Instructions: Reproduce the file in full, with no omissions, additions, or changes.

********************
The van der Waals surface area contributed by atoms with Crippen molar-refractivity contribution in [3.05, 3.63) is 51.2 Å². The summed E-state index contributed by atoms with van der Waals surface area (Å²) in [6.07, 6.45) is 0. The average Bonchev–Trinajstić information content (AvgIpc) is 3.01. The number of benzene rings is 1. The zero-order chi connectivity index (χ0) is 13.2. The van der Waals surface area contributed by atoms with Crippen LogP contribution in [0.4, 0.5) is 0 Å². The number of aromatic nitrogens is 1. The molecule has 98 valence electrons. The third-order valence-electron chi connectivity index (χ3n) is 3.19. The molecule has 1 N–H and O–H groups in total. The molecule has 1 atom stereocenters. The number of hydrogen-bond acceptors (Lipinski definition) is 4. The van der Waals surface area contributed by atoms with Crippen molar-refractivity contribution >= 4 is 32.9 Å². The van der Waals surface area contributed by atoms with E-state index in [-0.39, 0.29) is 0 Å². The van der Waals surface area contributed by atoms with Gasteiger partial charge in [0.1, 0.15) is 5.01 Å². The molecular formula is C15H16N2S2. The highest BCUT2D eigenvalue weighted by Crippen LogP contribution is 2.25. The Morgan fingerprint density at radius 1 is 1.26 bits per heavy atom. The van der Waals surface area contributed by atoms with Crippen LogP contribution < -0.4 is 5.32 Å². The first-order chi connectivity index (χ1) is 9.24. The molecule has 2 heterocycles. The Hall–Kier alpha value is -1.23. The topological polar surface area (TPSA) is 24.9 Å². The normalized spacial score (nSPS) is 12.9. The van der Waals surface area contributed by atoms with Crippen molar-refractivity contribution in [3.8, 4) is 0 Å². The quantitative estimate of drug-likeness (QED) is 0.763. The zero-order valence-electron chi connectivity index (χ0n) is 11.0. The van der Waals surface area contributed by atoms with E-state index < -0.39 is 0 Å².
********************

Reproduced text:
The van der Waals surface area contributed by atoms with Crippen molar-refractivity contribution in [3.05, 3.63) is 51.2 Å². The summed E-state index contributed by atoms with van der Waals surface area (Å²) in [6.07, 6.45) is 0. The average Bonchev–Trinajstić information content (AvgIpc) is 3.01. The number of benzene rings is 1. The zero-order chi connectivity index (χ0) is 13.2. The van der Waals surface area contributed by atoms with Crippen LogP contribution in [0.4, 0.5) is 0 Å². The number of aromatic nitrogens is 1. The molecule has 98 valence electrons. The third-order valence-electron chi connectivity index (χ3n) is 3.19. The molecule has 1 N–H and O–H groups in total. The molecule has 1 atom stereocenters. The number of hydrogen-bond acceptors (Lipinski definition) is 4. The van der Waals surface area contributed by atoms with Crippen molar-refractivity contribution >= 4 is 32.9 Å². The van der Waals surface area contributed by atoms with E-state index in [-0.39, 0.29) is 0 Å². The van der Waals surface area contributed by atoms with Gasteiger partial charge in [0.1, 0.15) is 5.01 Å². The molecular formula is C15H16N2S2. The highest BCUT2D eigenvalue weighted by Crippen LogP contribution is 2.25. The Morgan fingerprint density at radius 1 is 1.26 bits per heavy atom. The van der Waals surface area contributed by atoms with Crippen LogP contribution < -0.4 is 5.32 Å². The first-order chi connectivity index (χ1) is 9.24. The molecule has 2 heterocycles. The Hall–Kier alpha value is -1.23. The topological polar surface area (TPSA) is 24.9 Å². The normalized spacial score (nSPS) is 12.9. The van der Waals surface area contributed by atoms with Crippen molar-refractivity contribution in [3.8, 4) is 0 Å². The quantitative estimate of drug-likeness (QED) is 0.763. The zero-order valence-electron chi connectivity index (χ0n) is 11.0. The van der Waals surface area contributed by atoms with E-state index < -0.39 is 0 Å².